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7 Common Mistakes When Wearing Kimono

When wearing a kimono, there are a few common mistakes that people might make. Here are five of them:

  1. Incorrect Obi (Belt) Tying: One of the most common mistakes is tying the obi incorrectly. The obi should be wrapped snuggly around the waist in a style best suited to the obi itself with the proper accessories for that particular style of obi. More so, obi when worn should be on the back of a person and never worn with the obi tied in the front. Both men and women wear their obi with the knot in the back.

  2. Using The Obi To Secure The Kimono: The obi does not hold or secure the kimono on a person's body. Hidden cords known as "himo" are used to tie a kimono onto a person's body. Obi are decorative in nature and have no function other than to look nice when worn.

  3. Incorrect Kimono & Obi Formalities: Kimono and obi have specific pairings according to formality and function. For example, an informal yukata should not be worn with a highly formal fukuro obi. Kimono accessories such as obijime also have their own formalities and should be coordinated with care. Formal accessories should go with formal kimono and so on.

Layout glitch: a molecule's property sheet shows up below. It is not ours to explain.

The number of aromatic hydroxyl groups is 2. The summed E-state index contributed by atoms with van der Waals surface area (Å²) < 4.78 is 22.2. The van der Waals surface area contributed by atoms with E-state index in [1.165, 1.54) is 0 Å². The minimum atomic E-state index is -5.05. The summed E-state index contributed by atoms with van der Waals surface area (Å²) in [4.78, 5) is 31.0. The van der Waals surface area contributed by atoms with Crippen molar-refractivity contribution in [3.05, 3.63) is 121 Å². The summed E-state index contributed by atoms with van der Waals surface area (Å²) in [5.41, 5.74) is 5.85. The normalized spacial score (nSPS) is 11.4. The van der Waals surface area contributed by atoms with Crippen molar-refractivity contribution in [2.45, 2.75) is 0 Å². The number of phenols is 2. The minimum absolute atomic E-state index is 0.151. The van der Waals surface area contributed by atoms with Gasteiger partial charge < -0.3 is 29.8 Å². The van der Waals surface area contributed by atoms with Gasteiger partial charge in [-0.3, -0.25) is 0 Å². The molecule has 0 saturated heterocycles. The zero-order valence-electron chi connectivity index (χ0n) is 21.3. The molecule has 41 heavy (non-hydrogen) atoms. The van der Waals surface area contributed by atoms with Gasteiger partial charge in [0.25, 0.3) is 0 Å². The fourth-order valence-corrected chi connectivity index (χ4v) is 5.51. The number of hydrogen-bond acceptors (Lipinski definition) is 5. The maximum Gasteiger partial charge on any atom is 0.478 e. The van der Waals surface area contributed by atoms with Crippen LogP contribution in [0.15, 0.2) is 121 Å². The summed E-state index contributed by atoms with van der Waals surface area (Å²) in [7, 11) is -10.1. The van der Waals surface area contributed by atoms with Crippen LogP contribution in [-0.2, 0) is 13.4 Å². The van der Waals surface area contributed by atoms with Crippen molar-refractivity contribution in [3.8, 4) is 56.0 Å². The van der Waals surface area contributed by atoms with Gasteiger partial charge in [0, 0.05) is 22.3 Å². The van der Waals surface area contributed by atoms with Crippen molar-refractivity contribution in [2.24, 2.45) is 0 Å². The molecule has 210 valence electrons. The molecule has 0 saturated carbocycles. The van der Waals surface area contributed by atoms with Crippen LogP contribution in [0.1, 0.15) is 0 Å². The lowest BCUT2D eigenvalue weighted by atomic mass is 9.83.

4. Uneven Hemline: The hemline of the kimono should be even and parallel to the floor when worn. Uneven or crooked hemlines can create an unbalanced look. It's important to ensure that the kimono is properly aligned and adjusted to maintain a straight and elegant appearance for any kind of kimono, or any gender-wearing kimono.

  5. Incorrect Collar Folding: The collar of a kimono, known as "eri," should be folded evenly and neatly. The collars should align properly and not be wrinkled or twisted. Properly folded collars contribute to the overall polished look of the kimono. Eri-shin are plastic collar stiffeners worn inside of kimono collars to help give them a clean crisp look.

  6. Inappropriate Accessorizing: It's essential to choose appropriate accessories when wearing a kimono. Avoid using accessories that clash with the traditional aesthetic and formalities. Remember that there are many types of kimono worn by any gender, and each kind of kimono has its own expressed formality.

  7. Not Wearing Socks: When wearing kimono it is considered impolite to show bare feet. The safest and most polite option for socks is to wear plain white tabi socks free of discolorations when wearing kimono with zori or geta.

These are just a few common mistakes when wearing a kimono, and it's always helpful to consult an expert or follow instructional resources to ensure that you wear it correctly and with respect to its cultural significance.

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